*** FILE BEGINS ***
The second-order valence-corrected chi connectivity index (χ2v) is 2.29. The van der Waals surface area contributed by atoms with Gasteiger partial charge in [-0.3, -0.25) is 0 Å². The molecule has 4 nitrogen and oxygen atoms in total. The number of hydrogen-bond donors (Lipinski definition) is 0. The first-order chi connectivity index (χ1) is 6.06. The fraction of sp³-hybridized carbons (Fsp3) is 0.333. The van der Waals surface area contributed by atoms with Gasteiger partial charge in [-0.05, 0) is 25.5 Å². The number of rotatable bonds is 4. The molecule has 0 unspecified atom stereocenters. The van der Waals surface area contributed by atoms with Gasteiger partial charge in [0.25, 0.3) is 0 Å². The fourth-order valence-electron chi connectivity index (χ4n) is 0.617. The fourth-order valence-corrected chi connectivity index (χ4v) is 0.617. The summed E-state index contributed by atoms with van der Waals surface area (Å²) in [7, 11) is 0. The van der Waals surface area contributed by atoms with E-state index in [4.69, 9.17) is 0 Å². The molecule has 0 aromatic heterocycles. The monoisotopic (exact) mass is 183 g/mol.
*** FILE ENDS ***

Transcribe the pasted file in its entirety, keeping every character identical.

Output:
The second-order valence-corrected chi connectivity index (χ2v) is 2.29. The van der Waals surface area contributed by atoms with Gasteiger partial charge in [-0.3, -0.25) is 0 Å². The molecule has 4 nitrogen and oxygen atoms in total. The number of hydrogen-bond donors (Lipinski definition) is 0. The first-order chi connectivity index (χ1) is 6.06. The fraction of sp³-hybridized carbons (Fsp3) is 0.333. The van der Waals surface area contributed by atoms with Gasteiger partial charge in [-0.05, 0) is 25.5 Å². The number of rotatable bonds is 4. The molecule has 0 unspecified atom stereocenters. The van der Waals surface area contributed by atoms with Gasteiger partial charge in [0.25, 0.3) is 0 Å². The fourth-order valence-electron chi connectivity index (χ4n) is 0.617. The fourth-order valence-corrected chi connectivity index (χ4v) is 0.617. The summed E-state index contributed by atoms with van der Waals surface area (Å²) in [7, 11) is 0. The van der Waals surface area contributed by atoms with E-state index in [4.69, 9.17) is 0 Å². The molecule has 0 aromatic heterocycles. The monoisotopic (exact) mass is 183 g/mol.